NCF, National Park seek sustainable wildlife conservation
The Nigerian Conservation Foundation (NCF) has established partnership with the National Park Service to curtail illegal activities by hunters, farmers and timber operators in Kainji National Park.
Speaking at a stakeholders’ forum in Borgu Council of Niger State, NCF Director General, Dr. Joseph Onoja, said the interactive forum was aimed at implementing a series of programmes with management of the park to conserve its resources.
Onoja stated that the foundation has set aside different intervention schemes for the host communities housing the park to encourage stakeholders in the protection and conservation of species in the park.
The Director General, who was represented by NCF’s Senior Manager Species Programme, Dr. Stella Ogbe, said interacting with the locals enabled the foundation to identify challenges bedevilling their livelihood, adding that the foundation will think of sustainable ways useful to them.
He disclosed that the forum is supported by International Union of Conservation of Nature (IUCN), Save our Species and co-funded by the European Union.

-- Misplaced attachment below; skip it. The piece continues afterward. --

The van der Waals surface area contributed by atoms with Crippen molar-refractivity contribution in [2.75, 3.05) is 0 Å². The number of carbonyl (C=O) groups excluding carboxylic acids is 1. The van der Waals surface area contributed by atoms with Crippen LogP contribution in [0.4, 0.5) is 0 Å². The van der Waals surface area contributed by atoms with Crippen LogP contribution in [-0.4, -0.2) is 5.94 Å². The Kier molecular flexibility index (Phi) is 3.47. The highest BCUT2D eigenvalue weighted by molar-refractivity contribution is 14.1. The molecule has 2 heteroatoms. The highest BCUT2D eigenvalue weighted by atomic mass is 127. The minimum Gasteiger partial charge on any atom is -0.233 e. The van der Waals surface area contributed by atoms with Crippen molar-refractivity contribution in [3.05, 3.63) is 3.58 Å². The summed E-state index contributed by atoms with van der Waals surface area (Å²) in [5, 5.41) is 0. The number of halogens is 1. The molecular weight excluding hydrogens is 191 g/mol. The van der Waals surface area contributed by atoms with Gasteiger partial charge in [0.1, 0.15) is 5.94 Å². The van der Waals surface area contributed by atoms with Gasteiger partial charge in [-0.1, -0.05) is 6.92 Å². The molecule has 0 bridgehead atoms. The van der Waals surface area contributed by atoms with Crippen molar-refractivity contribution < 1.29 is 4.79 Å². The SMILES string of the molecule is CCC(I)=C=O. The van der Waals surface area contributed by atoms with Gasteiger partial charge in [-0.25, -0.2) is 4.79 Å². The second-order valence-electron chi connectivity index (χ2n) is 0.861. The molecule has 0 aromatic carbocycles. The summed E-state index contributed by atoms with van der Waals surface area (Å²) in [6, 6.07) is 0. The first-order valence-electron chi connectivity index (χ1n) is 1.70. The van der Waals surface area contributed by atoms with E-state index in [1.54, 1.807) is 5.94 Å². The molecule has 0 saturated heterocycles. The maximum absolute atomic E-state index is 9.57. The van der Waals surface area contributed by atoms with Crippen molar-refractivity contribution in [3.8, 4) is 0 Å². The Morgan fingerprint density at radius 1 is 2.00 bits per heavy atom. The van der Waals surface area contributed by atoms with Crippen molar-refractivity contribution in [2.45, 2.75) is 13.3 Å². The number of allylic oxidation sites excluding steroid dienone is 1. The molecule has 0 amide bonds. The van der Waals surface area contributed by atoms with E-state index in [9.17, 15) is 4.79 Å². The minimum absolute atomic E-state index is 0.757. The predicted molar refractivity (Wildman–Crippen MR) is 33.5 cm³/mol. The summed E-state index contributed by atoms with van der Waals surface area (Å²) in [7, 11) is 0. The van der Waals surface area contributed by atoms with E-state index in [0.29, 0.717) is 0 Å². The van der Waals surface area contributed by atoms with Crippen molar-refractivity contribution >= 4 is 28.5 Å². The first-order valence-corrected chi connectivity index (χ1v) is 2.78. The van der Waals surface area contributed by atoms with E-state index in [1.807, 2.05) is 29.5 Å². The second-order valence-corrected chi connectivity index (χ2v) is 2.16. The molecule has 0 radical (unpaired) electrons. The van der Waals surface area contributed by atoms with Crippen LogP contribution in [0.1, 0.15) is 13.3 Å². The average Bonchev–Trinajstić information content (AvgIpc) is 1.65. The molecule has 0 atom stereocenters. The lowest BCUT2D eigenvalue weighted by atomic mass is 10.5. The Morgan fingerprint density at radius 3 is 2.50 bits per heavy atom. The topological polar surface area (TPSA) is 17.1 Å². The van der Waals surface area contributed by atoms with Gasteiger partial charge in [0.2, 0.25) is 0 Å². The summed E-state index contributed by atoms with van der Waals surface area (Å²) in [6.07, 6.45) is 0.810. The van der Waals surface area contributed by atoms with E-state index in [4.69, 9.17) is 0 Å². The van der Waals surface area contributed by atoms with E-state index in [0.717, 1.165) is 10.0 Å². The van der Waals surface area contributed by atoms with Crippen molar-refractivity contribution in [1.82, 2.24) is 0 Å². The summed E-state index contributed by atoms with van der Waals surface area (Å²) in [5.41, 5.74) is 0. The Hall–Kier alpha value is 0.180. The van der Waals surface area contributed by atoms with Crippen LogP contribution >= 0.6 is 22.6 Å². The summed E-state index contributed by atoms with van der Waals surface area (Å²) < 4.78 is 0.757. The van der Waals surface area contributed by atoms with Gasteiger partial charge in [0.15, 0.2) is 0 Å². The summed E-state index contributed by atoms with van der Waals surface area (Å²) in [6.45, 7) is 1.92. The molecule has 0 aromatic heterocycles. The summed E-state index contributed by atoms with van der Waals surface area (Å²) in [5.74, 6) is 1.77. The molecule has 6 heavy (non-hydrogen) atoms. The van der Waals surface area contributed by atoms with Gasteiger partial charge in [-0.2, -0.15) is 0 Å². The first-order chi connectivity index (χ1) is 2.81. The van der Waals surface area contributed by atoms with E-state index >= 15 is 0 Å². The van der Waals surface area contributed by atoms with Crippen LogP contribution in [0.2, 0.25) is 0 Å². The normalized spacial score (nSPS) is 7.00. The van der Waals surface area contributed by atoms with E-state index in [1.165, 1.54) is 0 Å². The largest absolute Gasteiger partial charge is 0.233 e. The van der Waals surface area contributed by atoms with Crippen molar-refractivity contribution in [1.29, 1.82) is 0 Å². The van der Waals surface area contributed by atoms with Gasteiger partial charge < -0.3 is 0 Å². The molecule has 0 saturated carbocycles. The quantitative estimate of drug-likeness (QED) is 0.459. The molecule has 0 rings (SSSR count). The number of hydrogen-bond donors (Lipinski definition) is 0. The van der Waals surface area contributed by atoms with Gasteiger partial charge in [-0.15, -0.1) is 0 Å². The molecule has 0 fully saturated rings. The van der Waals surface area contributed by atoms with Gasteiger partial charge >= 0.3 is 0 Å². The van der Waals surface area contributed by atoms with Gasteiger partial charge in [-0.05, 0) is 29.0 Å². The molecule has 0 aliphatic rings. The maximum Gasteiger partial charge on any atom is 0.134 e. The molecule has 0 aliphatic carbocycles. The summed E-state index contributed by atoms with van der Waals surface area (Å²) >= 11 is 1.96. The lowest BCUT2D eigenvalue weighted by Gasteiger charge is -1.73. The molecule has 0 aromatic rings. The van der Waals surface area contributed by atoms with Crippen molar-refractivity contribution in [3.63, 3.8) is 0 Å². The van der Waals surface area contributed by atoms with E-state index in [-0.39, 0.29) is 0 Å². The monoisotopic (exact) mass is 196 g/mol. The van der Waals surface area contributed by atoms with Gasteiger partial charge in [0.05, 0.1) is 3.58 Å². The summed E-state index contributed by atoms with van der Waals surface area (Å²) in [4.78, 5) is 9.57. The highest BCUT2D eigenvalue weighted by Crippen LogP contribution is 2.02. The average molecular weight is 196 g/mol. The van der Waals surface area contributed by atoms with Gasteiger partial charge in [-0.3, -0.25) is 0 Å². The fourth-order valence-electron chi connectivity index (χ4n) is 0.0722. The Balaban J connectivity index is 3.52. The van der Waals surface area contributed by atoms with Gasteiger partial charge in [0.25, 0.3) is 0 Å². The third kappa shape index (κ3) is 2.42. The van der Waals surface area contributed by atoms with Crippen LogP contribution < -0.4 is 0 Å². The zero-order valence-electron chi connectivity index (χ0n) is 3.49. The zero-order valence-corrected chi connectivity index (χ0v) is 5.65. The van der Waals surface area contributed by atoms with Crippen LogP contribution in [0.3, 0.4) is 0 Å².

He said: “For women, we are planning to assist them with energy-saving materials and in some cases, we can organise into associations and see how we can apply for grants for them. This will limit their dependency on the National Park, which is no longer sustainable.”
During the interaction with the women, they disclosed that over decades, the benefits they enjoy from the park have declined. Hunters also revealed that the wildlife resources have also declined.
They, however, added that they spent three to four days in the bush without result and this was due to the fact that the park has been covered with grasses.
The Director General added that the foundation is considering alternative sources of livelihood for the hunters such as rearing of animals.
Earlier, the Kainji National Park Desk Officer, Usman Mohammed Buni, urged stakeholders to support objectives of the Nigerian Conservation Foundation aimed at providing them with alternative means of livelihood.
He said that activities such as farming, hunting, felling of trees and grasses in prohibited areas in the park are harmful to the health of the environment.
Buni, however, assured the over 300 participants that the National Park management would protect their interests.